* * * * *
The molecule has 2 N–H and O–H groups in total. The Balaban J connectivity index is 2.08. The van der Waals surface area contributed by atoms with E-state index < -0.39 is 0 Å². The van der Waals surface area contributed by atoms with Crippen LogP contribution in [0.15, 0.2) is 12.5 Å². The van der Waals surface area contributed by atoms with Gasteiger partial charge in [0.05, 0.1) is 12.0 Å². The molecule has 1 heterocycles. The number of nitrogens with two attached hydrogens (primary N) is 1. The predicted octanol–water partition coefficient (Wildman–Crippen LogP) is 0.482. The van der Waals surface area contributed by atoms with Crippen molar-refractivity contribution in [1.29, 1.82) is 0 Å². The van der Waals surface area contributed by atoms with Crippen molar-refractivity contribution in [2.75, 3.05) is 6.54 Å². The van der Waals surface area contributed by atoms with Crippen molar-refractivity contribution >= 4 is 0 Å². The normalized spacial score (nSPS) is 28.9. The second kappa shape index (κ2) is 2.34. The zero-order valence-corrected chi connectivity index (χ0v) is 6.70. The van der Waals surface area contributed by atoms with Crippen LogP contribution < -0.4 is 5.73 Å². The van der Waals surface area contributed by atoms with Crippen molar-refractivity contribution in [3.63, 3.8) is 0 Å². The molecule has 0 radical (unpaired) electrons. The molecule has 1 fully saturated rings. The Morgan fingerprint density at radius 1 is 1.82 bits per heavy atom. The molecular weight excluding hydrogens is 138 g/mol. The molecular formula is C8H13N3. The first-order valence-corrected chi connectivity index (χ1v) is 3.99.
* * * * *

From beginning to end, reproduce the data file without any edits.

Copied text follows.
The molecule has 2 N–H and O–H groups in total. The Balaban J connectivity index is 2.08. The van der Waals surface area contributed by atoms with E-state index < -0.39 is 0 Å². The van der Waals surface area contributed by atoms with Crippen LogP contribution in [0.15, 0.2) is 12.5 Å². The van der Waals surface area contributed by atoms with Gasteiger partial charge in [0.05, 0.1) is 12.0 Å². The molecule has 1 heterocycles. The number of nitrogens with two attached hydrogens (primary N) is 1. The predicted octanol–water partition coefficient (Wildman–Crippen LogP) is 0.482. The van der Waals surface area contributed by atoms with Crippen molar-refractivity contribution in [1.29, 1.82) is 0 Å². The van der Waals surface area contributed by atoms with Crippen molar-refractivity contribution in [2.75, 3.05) is 6.54 Å². The van der Waals surface area contributed by atoms with Crippen molar-refractivity contribution >= 4 is 0 Å². The normalized spacial score (nSPS) is 28.9. The second kappa shape index (κ2) is 2.34. The zero-order valence-corrected chi connectivity index (χ0v) is 6.70. The van der Waals surface area contributed by atoms with Crippen LogP contribution < -0.4 is 5.73 Å². The van der Waals surface area contributed by atoms with Crippen molar-refractivity contribution in [3.63, 3.8) is 0 Å². The molecule has 0 radical (unpaired) electrons. The molecule has 1 fully saturated rings. The Morgan fingerprint density at radius 1 is 1.82 bits per heavy atom. The molecular weight excluding hydrogens is 138 g/mol. The molecular formula is C8H13N3. The first-order valence-corrected chi connectivity index (χ1v) is 3.99.